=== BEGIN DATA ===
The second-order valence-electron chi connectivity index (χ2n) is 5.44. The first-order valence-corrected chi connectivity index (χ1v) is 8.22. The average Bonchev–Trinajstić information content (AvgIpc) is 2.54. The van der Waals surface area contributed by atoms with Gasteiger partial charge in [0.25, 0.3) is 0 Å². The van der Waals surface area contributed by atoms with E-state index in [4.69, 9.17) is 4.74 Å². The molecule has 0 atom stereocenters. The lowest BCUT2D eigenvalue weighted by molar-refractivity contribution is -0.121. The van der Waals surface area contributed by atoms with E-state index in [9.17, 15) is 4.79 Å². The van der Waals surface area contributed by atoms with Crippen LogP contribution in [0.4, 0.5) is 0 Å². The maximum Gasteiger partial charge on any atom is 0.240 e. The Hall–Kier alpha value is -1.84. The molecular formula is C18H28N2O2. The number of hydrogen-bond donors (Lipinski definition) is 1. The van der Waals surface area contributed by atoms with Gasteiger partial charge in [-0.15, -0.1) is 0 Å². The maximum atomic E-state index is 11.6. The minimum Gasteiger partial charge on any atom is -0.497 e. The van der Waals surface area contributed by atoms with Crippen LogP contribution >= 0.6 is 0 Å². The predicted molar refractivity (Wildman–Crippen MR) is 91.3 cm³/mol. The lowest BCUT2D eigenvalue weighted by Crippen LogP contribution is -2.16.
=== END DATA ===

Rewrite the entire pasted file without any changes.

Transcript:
The second-order valence-electron chi connectivity index (χ2n) is 5.44. The first-order valence-corrected chi connectivity index (χ1v) is 8.22. The average Bonchev–Trinajstić information content (AvgIpc) is 2.54. The van der Waals surface area contributed by atoms with Gasteiger partial charge in [0.25, 0.3) is 0 Å². The van der Waals surface area contributed by atoms with E-state index in [4.69, 9.17) is 4.74 Å². The molecule has 0 atom stereocenters. The lowest BCUT2D eigenvalue weighted by molar-refractivity contribution is -0.121. The van der Waals surface area contributed by atoms with E-state index in [9.17, 15) is 4.79 Å². The van der Waals surface area contributed by atoms with Crippen LogP contribution in [0.4, 0.5) is 0 Å². The maximum Gasteiger partial charge on any atom is 0.240 e. The Hall–Kier alpha value is -1.84. The molecular formula is C18H28N2O2. The number of hydrogen-bond donors (Lipinski definition) is 1. The van der Waals surface area contributed by atoms with Gasteiger partial charge in [-0.15, -0.1) is 0 Å². The maximum atomic E-state index is 11.6. The minimum Gasteiger partial charge on any atom is -0.497 e. The van der Waals surface area contributed by atoms with Crippen LogP contribution >= 0.6 is 0 Å². The predicted molar refractivity (Wildman–Crippen MR) is 91.3 cm³/mol. The lowest BCUT2D eigenvalue weighted by Crippen LogP contribution is -2.16.